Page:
Imagine setting out on a life-changing event basically alone. Sure you’ve made contact with a few people who are also doing the event and there are many more you’ll meet along the journey…
… but you are basically going solo.
Then add to this that you are a young female — 19 years old — and are hiking a nature trail from Georgia to Maine. You’ll be backpacking, camping, meeting all sorts of people and having to fend for yourself.
How many young females do you know who would spend a summer doing all of that? Many might be preparing for college. Working. Or doing whatever else.
Not Emily Harper.
Harper, a groundsman for a tree company in Lancaster, Pennsylvania, had no thru-hiking experience. She said the goal was to lose weight.
So what the heck, let’s hike some 2,180 miles.
Harper also got the chance to live a care-free summer. She met people. Lived independently. But it wasn’t all cookies and cake for Harper, who noted the trail is long and can be quite boring.
Again, however, it wasn’t easy.
Harper took 5 1/2 months to complete the trail. She started March 5 and finished August 18.
That’s a long time to be out wandering a trail.
As for doing future long-distance hikes?
“Not anytime soon,” Harper said.
Who can blame her?
But the future of hiking for Harper, known in the hiking circles by her trail name “Amish,” isn’t something that she needs to worry about now. The reality is she did something that many people won’t ever even try, let along complete. Along the way, she met many people, had a ton of new experiences and found out all about hiking and herself.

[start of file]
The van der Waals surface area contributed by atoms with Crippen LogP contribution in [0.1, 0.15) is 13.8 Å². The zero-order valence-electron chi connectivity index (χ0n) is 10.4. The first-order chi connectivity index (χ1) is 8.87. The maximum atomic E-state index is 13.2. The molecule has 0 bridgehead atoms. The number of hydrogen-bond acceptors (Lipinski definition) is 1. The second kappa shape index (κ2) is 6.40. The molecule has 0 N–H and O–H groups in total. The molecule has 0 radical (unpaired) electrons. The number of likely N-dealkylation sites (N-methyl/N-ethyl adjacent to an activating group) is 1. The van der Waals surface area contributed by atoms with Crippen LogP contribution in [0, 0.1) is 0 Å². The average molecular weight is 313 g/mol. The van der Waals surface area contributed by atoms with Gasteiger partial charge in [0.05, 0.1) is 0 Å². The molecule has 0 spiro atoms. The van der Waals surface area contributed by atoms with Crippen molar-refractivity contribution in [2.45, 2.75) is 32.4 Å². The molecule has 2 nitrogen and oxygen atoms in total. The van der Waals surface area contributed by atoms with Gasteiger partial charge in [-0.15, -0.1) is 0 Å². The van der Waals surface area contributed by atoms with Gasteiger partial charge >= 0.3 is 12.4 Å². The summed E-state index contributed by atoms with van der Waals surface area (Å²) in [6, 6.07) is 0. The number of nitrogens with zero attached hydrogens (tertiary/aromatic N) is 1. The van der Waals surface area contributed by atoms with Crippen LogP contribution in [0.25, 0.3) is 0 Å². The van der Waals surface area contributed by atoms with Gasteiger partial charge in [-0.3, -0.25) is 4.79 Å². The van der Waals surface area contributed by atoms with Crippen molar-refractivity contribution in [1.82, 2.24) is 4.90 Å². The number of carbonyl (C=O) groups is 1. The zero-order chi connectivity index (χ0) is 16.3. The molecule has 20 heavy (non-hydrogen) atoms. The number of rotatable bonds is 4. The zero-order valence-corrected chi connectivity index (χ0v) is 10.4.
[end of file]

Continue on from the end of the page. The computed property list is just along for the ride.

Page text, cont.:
She didn’t give in. She took the time needed to complete the hike and she finished. That alone is something to be able to be incredibly proud of. But along the way, she made memories that won’t ever leave her. And that, too, is something that makes a trip like this worthwhile.
Being female on the trail
It’s a good bet that if someone quickly thought about hiking a 2,180-plus, they would be a male. That’s because the bulk of the hiking people appear to be male.
Females are out there, too. And the number of female long-distance hikers appears to be growing. Harper is one of those female hikers. Though she started with a group of people, she eventually separated and began hiking solo.
“Hiking alone can be boring,” she said. “Solo can still be hiking with others, just not a solid commitment, which makes it more fun. People always ask ‘are you traveling alone? Isn’t that scary?’ It’s not that bad. Guys are friendly. If there’s a sketchy character, the other hikers are there to help.”
But fear not for the female hiker. Harper said it’s better to be a female on the trail.